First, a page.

You Call Yourself A Manager? Well, You're Not Alone
Does it feel as if a lot more people in your IT shop are walking around with a "manager" title these days? You're not imagining it. Managers now make up 10% of the U.S. IT workforce, up from less than 7% in 2000, and manager jobs outnumber those in categories such as IT support specialist and network or data-communications administrator.
It's all part of a tumultuous, continuing realignment of what IT pros do--with more managers and engineers and fewer programmers--that's reflected in the Bureau of Labor Statistics' year-end employment survey. Another big finding: The United States had respectable IT job growth, breaking four years of meager growth or declines. IT unemployment dropped to 2.9% last year, with 3.5 million IT people employed. That's back to the high-water mark of 2001, before companies slashed hundreds of thousands of IT jobs.
IT once again is looking like a healthy profession in the United States. The 2.9% unemployment rate, down from 4.3% in 2004, is more than 2 percentage points lower than the overall workforce's 5.1%. The IT labor pool--everyone who considers themselves IT workers--grew 2% from last year, to 3.6 million, just shy of its 2001 high.
From 2000 through 2005, the number of IT managers in the United States grew by 123,000 jobs to 351,000, the only category that rose every year. Remove managers from the picture, and IT employment fell by 79,000 in five years. The bulk of the lost jobs are computer programmers and analysts, whose ranks thinned by a stunning 254,000, mostly because of increased use of packaged applications, offshore outsourcing, and the end of year 2000 remediation. The United States did add about 17,000 programming jobs last year, a 3% increase, the first time since 2000 that the category didn't fall. The annual statistics are based on 12-month averages of Bureau of Labor Statistics surveys.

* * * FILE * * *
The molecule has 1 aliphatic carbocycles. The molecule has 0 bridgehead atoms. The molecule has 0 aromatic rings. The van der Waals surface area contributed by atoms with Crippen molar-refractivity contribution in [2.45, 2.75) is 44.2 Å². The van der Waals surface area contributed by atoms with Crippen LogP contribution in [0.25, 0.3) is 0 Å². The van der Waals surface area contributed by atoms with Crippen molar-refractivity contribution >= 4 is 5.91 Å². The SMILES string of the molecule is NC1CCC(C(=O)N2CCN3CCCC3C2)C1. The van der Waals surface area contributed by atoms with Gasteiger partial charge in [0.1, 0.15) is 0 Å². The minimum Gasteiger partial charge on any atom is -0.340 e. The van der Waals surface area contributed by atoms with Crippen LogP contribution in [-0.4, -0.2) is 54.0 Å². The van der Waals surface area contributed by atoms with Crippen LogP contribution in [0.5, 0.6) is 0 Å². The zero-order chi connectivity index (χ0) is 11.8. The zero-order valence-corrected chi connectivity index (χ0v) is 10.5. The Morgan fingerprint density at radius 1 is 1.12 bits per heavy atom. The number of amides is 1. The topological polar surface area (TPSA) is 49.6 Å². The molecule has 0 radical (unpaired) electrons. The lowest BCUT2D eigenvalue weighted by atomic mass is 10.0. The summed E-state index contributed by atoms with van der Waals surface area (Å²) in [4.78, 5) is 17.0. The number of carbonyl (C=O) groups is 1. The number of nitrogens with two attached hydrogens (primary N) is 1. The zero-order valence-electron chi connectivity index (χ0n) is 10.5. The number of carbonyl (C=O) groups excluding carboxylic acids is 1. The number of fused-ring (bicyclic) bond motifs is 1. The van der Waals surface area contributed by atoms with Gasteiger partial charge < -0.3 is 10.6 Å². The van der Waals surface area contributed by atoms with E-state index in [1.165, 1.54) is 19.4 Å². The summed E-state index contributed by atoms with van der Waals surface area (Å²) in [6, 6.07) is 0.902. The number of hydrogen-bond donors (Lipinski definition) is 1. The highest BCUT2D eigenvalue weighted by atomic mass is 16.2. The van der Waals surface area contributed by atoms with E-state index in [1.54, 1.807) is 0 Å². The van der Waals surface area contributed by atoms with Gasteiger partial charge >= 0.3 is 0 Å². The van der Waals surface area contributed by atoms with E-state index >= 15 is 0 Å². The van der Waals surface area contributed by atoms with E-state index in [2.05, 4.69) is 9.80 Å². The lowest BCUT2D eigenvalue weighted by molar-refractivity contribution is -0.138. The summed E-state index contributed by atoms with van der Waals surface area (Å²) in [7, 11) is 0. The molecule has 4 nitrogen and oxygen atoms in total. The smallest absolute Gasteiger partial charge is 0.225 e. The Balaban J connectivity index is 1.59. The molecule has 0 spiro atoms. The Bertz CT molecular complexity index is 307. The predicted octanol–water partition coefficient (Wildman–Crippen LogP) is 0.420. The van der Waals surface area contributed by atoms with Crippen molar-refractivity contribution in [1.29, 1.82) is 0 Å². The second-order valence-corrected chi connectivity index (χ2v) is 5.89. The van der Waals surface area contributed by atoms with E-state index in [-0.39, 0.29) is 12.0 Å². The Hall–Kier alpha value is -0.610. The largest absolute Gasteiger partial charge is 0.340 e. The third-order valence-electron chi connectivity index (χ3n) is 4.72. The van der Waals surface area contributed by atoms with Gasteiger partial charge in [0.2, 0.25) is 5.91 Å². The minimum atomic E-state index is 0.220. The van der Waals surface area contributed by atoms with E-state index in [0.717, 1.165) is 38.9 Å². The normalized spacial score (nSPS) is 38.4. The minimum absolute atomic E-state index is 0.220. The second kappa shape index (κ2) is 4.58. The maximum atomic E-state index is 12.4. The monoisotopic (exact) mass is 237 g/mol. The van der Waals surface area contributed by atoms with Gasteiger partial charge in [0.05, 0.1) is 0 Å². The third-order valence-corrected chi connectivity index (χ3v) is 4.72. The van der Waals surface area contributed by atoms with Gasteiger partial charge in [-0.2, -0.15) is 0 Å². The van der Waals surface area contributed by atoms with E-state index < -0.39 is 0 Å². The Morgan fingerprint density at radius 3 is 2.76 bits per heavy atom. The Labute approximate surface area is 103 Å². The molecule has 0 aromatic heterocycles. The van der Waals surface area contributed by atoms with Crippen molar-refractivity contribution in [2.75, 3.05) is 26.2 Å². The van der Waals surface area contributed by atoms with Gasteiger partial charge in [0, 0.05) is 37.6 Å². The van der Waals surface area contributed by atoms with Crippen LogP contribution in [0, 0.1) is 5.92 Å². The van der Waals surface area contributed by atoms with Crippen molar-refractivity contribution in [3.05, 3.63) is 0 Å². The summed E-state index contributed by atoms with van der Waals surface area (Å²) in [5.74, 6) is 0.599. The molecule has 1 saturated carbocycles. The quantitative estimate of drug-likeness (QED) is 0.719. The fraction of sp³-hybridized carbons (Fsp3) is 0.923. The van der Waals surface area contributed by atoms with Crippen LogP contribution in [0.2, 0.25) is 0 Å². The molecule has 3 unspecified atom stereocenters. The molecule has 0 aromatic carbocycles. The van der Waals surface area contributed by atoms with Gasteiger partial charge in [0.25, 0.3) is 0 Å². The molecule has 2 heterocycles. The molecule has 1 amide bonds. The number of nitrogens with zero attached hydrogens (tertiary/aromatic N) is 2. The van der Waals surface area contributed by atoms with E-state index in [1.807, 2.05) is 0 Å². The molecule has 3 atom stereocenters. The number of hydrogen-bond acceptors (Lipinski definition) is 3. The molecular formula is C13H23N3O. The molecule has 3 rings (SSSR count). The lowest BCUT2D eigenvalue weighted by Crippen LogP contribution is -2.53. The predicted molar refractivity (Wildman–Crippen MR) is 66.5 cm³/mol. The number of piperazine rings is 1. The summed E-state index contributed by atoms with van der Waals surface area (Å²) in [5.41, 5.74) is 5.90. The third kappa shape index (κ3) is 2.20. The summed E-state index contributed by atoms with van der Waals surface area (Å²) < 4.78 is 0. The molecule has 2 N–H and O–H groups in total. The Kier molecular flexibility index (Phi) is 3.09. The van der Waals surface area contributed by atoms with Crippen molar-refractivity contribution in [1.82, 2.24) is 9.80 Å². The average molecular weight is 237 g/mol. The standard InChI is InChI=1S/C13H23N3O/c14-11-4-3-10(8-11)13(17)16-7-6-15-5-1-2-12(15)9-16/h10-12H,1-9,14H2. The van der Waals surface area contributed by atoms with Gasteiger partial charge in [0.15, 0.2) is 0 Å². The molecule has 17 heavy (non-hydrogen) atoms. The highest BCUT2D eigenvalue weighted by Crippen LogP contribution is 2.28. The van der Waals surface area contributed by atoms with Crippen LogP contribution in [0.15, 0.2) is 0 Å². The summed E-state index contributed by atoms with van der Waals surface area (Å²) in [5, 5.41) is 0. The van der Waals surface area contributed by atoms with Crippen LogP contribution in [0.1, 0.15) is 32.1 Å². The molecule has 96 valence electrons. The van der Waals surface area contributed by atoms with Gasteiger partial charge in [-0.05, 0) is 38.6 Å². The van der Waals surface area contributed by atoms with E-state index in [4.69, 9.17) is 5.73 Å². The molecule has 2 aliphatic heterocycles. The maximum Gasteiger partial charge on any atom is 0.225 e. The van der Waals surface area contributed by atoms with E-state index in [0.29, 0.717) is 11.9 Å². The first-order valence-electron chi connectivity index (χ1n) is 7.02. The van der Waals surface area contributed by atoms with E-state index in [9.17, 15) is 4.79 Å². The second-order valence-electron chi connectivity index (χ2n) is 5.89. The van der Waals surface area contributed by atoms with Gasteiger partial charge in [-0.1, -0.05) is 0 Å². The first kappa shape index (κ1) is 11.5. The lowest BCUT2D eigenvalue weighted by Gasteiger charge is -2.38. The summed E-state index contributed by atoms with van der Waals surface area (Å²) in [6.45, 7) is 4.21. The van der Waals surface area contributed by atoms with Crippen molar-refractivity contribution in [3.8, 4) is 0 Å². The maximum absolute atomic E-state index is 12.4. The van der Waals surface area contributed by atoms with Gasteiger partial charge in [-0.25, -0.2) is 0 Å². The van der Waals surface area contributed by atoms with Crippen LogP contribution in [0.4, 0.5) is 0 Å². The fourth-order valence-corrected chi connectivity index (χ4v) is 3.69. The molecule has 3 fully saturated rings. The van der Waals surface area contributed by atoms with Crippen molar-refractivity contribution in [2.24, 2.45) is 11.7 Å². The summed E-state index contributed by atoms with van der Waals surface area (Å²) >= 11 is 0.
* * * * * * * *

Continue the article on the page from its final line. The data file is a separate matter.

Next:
Managers Oversee Outsourcers
Outsourcing is a big reason management ranks have risen. "The more you outsource, the more management you need," says Joel Koppelman, CEO of Primavera Systems Inc., a maker of project-management software. "If you send work offshore, you are obligated to provide a lot more definition of what it is you want."
Business-process outsourcing of functions such as human resources and accounting may actually increase IT-management payrolls, since some companies assign an IT manager to help administer these types of outsourced services. "IT has to provide the infrastructure to make the linkages that are needed between all the outsourced activities and their IT support," says Ken Kraemer, an IS professor at the University of California at Irvine. "That doesn't happen in HR."
Plus, these days teams as small as three IT employees can have a project manager, often coordinating with outside contractors and colleagues in other departments, as IT becomes more embedded in processes throughout a business. "A project manager isn't just interfacing with members of the project," says Hal Varian, a UC Berkeley professor of IS and economics. "He's also interfacing with the rest of the organization."
The largest IT employment category is software engineer, which accounts for 24% of the IT workforce, followed by systems analyst (22%) and programmer (17%), then managers. In 2000, analysts made up a quarter of the workforce and programmers 21%. The fastest-growing field has been database administrators, growing 35% the past four years, but it employs just 3% of the workforce. And it saw a slight dip in employment last year.
The Business of Going DigitalDigital business isn't about changing code; it's about changing what legacy sales, distribution, customer service, and product groups do in the new digital age. It's about bringing big data analytics, mobile, social, marketing automation, cloud computing, and the app economy together to launch new products and services. We're seeing new titles in this digital revolution, new responsibilities, new business models, and major shifts in technology spending.